Tghat Hotel

Address: 28/29, Avenue des FAR, Fes, 30000, Morocco | 4 star hotel
Searching for availability...
*Prices above are provided by partners for one room, double occupancy and do not include all taxes and fees. Please see our partners for full details.

How has this hotel rated in the past?

  What's this?
Discover trends in hotel experiences based on real traveler reviews and ratings. Mouse over circles to see what some travelers had to say.


This 4 star hotel, located on 28/29, Avenue des FAR, Fes, is near Bou Inania Medersa.
Map this hotel



    TripAdvisor Reviews Tghat Hotel Fes

    2.50 of 5 stars Fair

    Travel Blogs from Fes

    Day 7 - Fes

    A travel blog entry by danieltregeagle on Sep 29, 2015

    25 photos

    ... and we saw some magnificent examples as the craftsmen still make the tiles, cut and lay them the same way as has been done for well over a thousand years. The most magnificent examples however were in some of the madrasa's (religious schools), shrines and the university that we visited in the Medina. The university al-Karaouine is the oldest in the world, having been started a couple of hundred years before Oxford and Cambridge, in 859 AD. The medina is a maze ...

    Rapid blog. Stumbled on wifi connection.

    A travel blog entry by rlsjhos on Sep 21, 2015

    7 photos

    ... no way we could have found it without a guide. It is an absolute warren. Four million people live inside the old walls.
    This is not the place to be a sheep or goat. We have seen sheep in push carts, being lead along, being carried and we know what's happening to them on Thursday. Big feast day and I do not mean for the sheep. Everyone here is gearing up for it. Tailors make special outfits for the day and obviously feasting is a big part of things. The buses and ...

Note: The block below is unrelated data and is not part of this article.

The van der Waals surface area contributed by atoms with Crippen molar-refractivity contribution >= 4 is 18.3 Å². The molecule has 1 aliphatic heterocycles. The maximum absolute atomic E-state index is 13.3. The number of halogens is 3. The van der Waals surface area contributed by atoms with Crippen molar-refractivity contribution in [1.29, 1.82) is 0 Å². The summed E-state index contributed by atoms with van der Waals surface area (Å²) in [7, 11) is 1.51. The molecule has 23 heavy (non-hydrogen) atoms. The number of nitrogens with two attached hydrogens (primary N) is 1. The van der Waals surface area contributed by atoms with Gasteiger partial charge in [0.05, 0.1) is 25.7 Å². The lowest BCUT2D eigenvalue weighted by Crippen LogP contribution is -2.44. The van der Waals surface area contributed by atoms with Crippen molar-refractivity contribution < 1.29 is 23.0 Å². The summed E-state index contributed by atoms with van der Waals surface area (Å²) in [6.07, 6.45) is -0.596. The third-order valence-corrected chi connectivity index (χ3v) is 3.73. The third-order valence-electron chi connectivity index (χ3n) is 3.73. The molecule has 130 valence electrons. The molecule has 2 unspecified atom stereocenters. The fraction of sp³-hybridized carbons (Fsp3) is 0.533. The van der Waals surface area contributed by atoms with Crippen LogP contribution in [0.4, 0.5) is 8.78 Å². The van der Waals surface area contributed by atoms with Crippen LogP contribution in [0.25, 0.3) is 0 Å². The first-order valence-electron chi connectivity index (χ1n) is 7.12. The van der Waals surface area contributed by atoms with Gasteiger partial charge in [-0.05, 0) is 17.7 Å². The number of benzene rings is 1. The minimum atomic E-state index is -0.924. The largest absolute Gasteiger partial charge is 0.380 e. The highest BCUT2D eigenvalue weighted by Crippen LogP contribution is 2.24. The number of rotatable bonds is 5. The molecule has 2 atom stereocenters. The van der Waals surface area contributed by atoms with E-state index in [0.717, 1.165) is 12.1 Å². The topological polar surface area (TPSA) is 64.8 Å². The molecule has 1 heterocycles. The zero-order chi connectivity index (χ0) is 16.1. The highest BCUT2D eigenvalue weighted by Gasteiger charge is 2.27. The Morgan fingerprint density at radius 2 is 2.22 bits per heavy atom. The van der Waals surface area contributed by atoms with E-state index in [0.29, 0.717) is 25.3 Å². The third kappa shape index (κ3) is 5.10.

Hipster stuck in the Sahara

    A travel blog entry by alex.stuart4 on Dec 05, 2014

    21 photos

    ... At 5 am I was rudely awoken by some roosters. Hold on, what? How can there be roosters in the desert?! Well, the nomads own them. They are essentially desert people who move from place to place and get their kids to sell handicrafts to the tourists at the camps. Being in the dunes of the Sahara was like being in an alternate universe. All you could see for miles was a desert. No town, no form of civilisation, and no water (der). We began our day with a camel ride back to the desert ...

    Romans and Arabs and Berbers (oh my)!

    A travel blog entry by oski on Nov 17, 2014

    23 photos

    ... we had seen before, in Pompeii. It was used to point the way to the red light district of a town. Since not everyone could read and write or even spoke the same language, the male "member" was used as a symbol, pointing in the direction of where to find what our guide called "the public women." I wondered if it had ever gone wrong and someone ended up at the brothel that wasn't expecting it. But I figure if you encounter a penis carved into stone and just blindly follow where ...

    To Marrakech

    A travel blog entry by natleith on Sep 23, 2014

    ... we were right but they kept yelling out and telling us we were going in the wrong direction in the end we just ignored them and kept walking. In Marrakech they are allowed to ride motor bikes within the madina so on more than one occasion i thought we were going to get flattened. We found our door under a bridge and made our way into our own little oasis for the next two days. Not feeling like we had the energy to head out in search of food we decided to eat at the ...